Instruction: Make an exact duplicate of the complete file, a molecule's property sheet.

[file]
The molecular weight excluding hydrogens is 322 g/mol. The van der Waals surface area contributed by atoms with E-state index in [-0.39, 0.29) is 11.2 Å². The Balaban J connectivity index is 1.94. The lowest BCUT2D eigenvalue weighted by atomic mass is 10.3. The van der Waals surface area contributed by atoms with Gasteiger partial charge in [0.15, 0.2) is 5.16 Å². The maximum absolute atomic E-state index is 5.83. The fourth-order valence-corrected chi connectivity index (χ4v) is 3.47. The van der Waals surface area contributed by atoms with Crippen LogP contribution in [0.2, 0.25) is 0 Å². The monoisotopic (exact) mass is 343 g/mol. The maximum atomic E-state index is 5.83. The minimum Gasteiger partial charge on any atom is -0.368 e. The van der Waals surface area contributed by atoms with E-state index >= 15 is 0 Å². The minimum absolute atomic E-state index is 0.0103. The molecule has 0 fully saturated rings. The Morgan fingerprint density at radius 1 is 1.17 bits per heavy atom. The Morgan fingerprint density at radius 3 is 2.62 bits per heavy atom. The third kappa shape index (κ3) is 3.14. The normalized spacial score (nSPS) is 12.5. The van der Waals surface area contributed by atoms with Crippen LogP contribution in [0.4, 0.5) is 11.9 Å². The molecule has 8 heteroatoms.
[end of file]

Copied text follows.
The molecular weight excluding hydrogens is 322 g/mol. The van der Waals surface area contributed by atoms with E-state index in [-0.39, 0.29) is 11.2 Å². The Balaban J connectivity index is 1.94. The lowest BCUT2D eigenvalue weighted by atomic mass is 10.3. The van der Waals surface area contributed by atoms with Gasteiger partial charge in [0.15, 0.2) is 5.16 Å². The maximum absolute atomic E-state index is 5.83. The fourth-order valence-corrected chi connectivity index (χ4v) is 3.47. The van der Waals surface area contributed by atoms with Crippen LogP contribution in [0.2, 0.25) is 0 Å². The monoisotopic (exact) mass is 343 g/mol. The maximum atomic E-state index is 5.83. The minimum Gasteiger partial charge on any atom is -0.368 e. The van der Waals surface area contributed by atoms with E-state index >= 15 is 0 Å². The minimum absolute atomic E-state index is 0.0103. The molecule has 0 fully saturated rings. The Morgan fingerprint density at radius 1 is 1.17 bits per heavy atom. The Morgan fingerprint density at radius 3 is 2.62 bits per heavy atom. The third kappa shape index (κ3) is 3.14. The normalized spacial score (nSPS) is 12.5. The van der Waals surface area contributed by atoms with Crippen LogP contribution in [0.4, 0.5) is 11.9 Å². The molecule has 8 heteroatoms.